The original text
Based on a one-act play called The Dead, or Five Years Away by an itinerant Irish miner and amateur playwright named Sam Smith, which told the story of about John Stofel, a Dutch shoemaker, and had a plot somewhat similar to Rip Van Winkle. The American actor J.C. Williamson (1845-1913) came across this text and bought it outright for $100. He then had it rewritten by his friend Clay M. Greene, who retitled it Struck Oil. Though Williamson claimed that he had re-written the last act himself, it is usually credited to Clay.
The new work is a melodramatic comedy telling the tale of the travails of John Stofel and his a daughter Lizzie during the US Civil War, when John is wounded and loses his mind, returning to find that oil had been discovered on the farm he had bought before the war and the previous owner now wants to repossess the farm. They are ultimately saved when he recovers his memory and finds the deeds to the farm.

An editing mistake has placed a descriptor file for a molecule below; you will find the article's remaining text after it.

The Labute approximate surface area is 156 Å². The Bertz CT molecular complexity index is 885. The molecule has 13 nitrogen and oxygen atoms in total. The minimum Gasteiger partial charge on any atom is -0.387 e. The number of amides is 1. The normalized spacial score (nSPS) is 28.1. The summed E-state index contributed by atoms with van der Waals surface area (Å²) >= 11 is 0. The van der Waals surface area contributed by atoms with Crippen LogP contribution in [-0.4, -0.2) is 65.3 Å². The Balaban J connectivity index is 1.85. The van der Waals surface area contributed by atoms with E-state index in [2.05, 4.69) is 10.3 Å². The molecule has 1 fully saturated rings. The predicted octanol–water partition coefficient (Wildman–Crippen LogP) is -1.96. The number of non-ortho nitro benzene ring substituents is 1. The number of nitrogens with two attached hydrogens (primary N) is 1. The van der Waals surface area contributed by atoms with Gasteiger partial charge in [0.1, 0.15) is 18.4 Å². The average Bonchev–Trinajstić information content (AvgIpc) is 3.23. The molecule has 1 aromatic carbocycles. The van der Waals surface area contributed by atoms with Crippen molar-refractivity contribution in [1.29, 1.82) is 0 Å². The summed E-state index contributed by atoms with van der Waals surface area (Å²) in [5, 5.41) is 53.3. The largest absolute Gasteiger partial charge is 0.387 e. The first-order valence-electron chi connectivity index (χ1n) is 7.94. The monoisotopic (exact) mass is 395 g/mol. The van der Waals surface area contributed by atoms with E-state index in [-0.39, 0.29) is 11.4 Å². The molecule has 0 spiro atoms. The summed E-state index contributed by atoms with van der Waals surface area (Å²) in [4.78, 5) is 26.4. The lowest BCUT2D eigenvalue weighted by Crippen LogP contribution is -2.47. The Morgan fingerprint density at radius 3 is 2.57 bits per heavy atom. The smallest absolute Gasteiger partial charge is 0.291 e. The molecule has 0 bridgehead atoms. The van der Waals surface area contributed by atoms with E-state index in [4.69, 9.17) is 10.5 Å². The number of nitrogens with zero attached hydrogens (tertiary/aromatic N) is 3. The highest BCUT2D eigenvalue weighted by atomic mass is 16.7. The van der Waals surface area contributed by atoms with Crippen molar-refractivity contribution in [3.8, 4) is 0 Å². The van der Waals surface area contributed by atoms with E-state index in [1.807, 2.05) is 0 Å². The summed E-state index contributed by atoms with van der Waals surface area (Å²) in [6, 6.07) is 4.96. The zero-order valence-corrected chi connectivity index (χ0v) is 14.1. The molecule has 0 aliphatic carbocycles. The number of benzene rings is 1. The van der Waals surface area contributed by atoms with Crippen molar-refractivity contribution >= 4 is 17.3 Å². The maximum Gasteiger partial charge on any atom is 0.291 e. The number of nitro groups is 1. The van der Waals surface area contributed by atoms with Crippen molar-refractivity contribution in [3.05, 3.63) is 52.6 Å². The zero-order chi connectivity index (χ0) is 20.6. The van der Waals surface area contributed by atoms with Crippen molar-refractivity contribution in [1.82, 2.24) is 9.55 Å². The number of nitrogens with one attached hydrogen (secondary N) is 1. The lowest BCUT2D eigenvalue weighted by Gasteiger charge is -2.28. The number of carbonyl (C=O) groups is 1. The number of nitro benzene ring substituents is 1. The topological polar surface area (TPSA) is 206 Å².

The play was first performed in Salt Lake City, Utah, on 23 February 1874 and became a very popular vehicle for Williamson and his wife Maggie Moore, one they toured with for years.
Translations and adaptations
Made into a 1919 Australian silent film directed by Franklyn Barrett (not a success at the time and now considered a lost film).
Performance history in South Africa
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